Ultrastructural localization of light-induced lipid peroxides in the rat retina. (3/124)

PURPOSE: Localization of light-induced lipid peroxides in the rat retina at an ultrastructural level as benzidine-reactive substances. METHODS: Long-Evans rats with nondilated pupils were exposed to intense light of 6000 lux for 12 or 24 hours. Control animals were kept under physiological light conditions. Rats with dilated pupils were exposed to a light intensity of 50 lux or 150,000 lux for 1 hour. For ultrastructural localization the enucleated eyes were fixed in a 0.1-M cacodylate buffer (pH 7.4) containing 2% glutaraldehyde for 2 hours. Pieces of the superior part of the central eyecup were incubated overnight with tetramethylbenzidine (TMB; pH 3.0) at 4 degrees C, postfixed with 1.5% OSO4, and embedded for electron microscopy. RESULTS: In animals exposed to intense light, electron-dense structures appeared exclusively throughout the rod outer segments after an irradiation of 6000 lux for 24 hours or 150,000 lux for 1 hour and were absent in animals with nondilated pupils kept at physiological light conditions. Dilation of the pupils leads to the appearance of electron-dense structures after just 1 hour of 50 lux, whereas rats with nondilated pupils withstand even a 12-hour irradiation with 6000 lux. No electron-dense structures were found when no TMB was used in incubation. CONCLUSIONS: The appearance of electron-dense structures in the rod outer segments depends on the incubation with TMB and intensive light exposure of the rat. Dilation of the pupils lowers the threshold for the emergence of electron-dense structures significantly. This strongly supports the view that light-induced lipid peroxides in the rat retina are localized at an ultrastructural level as benzidine-reactive substances. This protocol presents a tool for the generation and ultrastructural localization of lipid peroxides in rat retinas.  (+info)

Glucuronidation of benzidine and its metabolites by cDNA-expressed human UDP-glucuronosyltransferases and pH stability of glucuronides. (4/124)

Although glucuronidation is considered a necessary step in aromatic amine-induced bladder cancer, the specific enzymes involved are not known. This study assessed the capacity of five different human recombinant UDP-glucuronosyltransferases expressed in COS-1 cells to glucuronidate benzidine, its metabolites and 4-aminobiphenyl. [(14)C]UDP-glucuronic acid was used as co-substrate. UGT1A1, UGT1A4 and UGT1A9 each metabolized all of the aromatic amines. UGT1A9 exhibited the highest relative rates of metabolism with preference for the two hydroxamic acids, N-hydroxy-N-acetylbenzidine and N-hydroxy-N,N'-diacetylbenzidine. UGT1A9 metabolized 4-aminobiphenyl approximately 50% faster than benzidine or N-acetylbenzidine. UGT1A4 N-glucuronidated N'-hydroxy- N-acetylbenzidine at the highest relative rate compared with the other transferases. UGT1A6 was effective in metabolizing only four of the eight aromatic amines tested. UGT1A1 demonstrated more extensive metabolism of the hydroxamic acid, N-hydroxy-N,N'-diacetylbenzidine, and the ring oxidation product, 3-OH-N,N'-diacetylbenzidine, than it did for the other six amines. UGT2B7 was the only product of the UGT2 gene family examined and it metabolized all the aromatic amines at similar low relative levels compared with a preferred substrate, 4-OH-estrone. The K(m) values for N-acetylbenzidine metabolism by UGT1A1 and UGT1A4 were 0.37 +/- 0.14 and 1.8 +/- 0.4 mM, respectively. The O-glucuronide of 3-OH-N,N'-diacetylbenzidine was not hydrolyzed during a 24 h 37 degrees C incubation at either pH 5. 5 or 7.4. Likewise, the O-glucuronide of 3-OH-benzidine was stable at pH 7.4, with 52% remaining at pH 5.5 after 24 h. These results suggest the following relative ranking of transferase metabolism: UGT1A9 > UGT1A4 > > UGT2B7 > UGT1A6 approximately UGT1A1. The relative pH stability of O-glucuronides is consistent with a role in detoxification and excretion of aromatic amines, while the acid lability of N-glucuronides is consistent with delivery of these amines to the bladder epithelium for activation, resulting in DNA adducts which may lead to mutations.  (+info)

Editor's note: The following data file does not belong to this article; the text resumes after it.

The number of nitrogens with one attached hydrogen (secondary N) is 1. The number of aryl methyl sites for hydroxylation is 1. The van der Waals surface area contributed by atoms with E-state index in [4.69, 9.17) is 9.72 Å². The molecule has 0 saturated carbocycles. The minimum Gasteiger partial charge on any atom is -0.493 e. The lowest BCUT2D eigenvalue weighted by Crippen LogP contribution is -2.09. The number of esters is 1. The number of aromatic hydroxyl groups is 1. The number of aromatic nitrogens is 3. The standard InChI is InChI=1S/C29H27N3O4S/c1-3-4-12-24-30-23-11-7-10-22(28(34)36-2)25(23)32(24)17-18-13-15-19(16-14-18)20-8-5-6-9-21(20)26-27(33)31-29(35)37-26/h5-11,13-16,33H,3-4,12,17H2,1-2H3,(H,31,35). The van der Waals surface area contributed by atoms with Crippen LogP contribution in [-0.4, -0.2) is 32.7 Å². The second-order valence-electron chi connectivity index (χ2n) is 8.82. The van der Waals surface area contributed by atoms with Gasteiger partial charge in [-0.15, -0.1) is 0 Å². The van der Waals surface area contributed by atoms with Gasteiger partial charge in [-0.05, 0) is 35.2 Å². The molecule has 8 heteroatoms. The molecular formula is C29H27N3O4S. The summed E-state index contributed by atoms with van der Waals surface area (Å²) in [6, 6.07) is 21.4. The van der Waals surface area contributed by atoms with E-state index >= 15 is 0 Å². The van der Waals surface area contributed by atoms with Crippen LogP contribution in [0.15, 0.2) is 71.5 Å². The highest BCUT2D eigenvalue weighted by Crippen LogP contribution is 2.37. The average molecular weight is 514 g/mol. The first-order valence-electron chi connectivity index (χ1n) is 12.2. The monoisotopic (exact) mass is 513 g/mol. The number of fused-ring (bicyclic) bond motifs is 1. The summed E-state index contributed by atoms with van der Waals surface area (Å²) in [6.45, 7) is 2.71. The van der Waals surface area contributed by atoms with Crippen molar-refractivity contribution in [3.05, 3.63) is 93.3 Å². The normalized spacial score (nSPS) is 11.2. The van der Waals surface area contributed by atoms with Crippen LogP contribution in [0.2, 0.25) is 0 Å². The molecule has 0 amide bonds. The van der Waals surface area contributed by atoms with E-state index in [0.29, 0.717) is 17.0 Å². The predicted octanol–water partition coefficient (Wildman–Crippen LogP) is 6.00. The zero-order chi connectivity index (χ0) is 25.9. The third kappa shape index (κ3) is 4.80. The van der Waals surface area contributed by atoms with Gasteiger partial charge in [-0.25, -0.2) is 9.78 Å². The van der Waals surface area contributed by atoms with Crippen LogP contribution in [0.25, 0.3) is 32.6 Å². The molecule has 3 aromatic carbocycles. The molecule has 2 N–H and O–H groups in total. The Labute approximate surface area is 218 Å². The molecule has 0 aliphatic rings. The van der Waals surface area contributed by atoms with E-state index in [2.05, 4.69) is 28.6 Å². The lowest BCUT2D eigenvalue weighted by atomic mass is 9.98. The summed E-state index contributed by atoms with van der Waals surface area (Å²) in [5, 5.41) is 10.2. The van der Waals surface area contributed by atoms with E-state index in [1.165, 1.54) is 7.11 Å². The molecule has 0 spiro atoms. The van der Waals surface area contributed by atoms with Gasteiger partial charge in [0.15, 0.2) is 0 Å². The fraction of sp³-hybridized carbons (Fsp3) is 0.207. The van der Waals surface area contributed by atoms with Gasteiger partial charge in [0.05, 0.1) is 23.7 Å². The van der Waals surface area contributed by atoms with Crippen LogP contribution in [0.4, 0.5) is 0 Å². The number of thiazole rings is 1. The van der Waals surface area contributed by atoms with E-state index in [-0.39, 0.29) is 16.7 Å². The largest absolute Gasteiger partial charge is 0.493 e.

H(2)O(2) detection from intact mitochondria as a measure for one-electron reduction of dioxygen requires a non-invasive assay system. (5/124)

Evaluation of the existence of superoxide radicals (O*-(2)), the site of generation and conditions required for one-e(-) transfer to oxygen from biological redox systems is a prerequisite for the understanding of the deregulation of O(2) homeostasis leading to oxidative stress. Mitochondria are increasingly considered the major O*-(2) source in a great variety of diseases and the aging process. Contradictory reports on mitochondrial O*-(2) release prompted us to critically investigate frequently used O*-(2) detection methods for their suitability. Due to the impermeability of the external mitochondrial membrane for most constituents of O*-(2) detection systems we decided to follow the stable dismutation product H(2)O(2). This metabolite was earlier shown to readily permeate into the cytosol. With the exception of tetramethylbenzidine none of the chemical reactants indicating the presence of H(2)O(2) by horseradish peroxidase-catalyzed absorbance change were suited due to solubility problems or low extinction coefficients. Tetramethylbenzidine-dependent H(2)O(2) detection was counteracted by rereduction of the dye through e(-) carriers of the respiratory chain. Although the fluorescent dyes scopoletin and homovanillic acid were found to be suited for the detection of mitochondrial H(2)O(2) release, fluorescence change was strongly affected by mitochondrial protein constituents. The present study has resolved this problem by separating the detection system from H(2)O(2)-producing mitochondria.  (+info)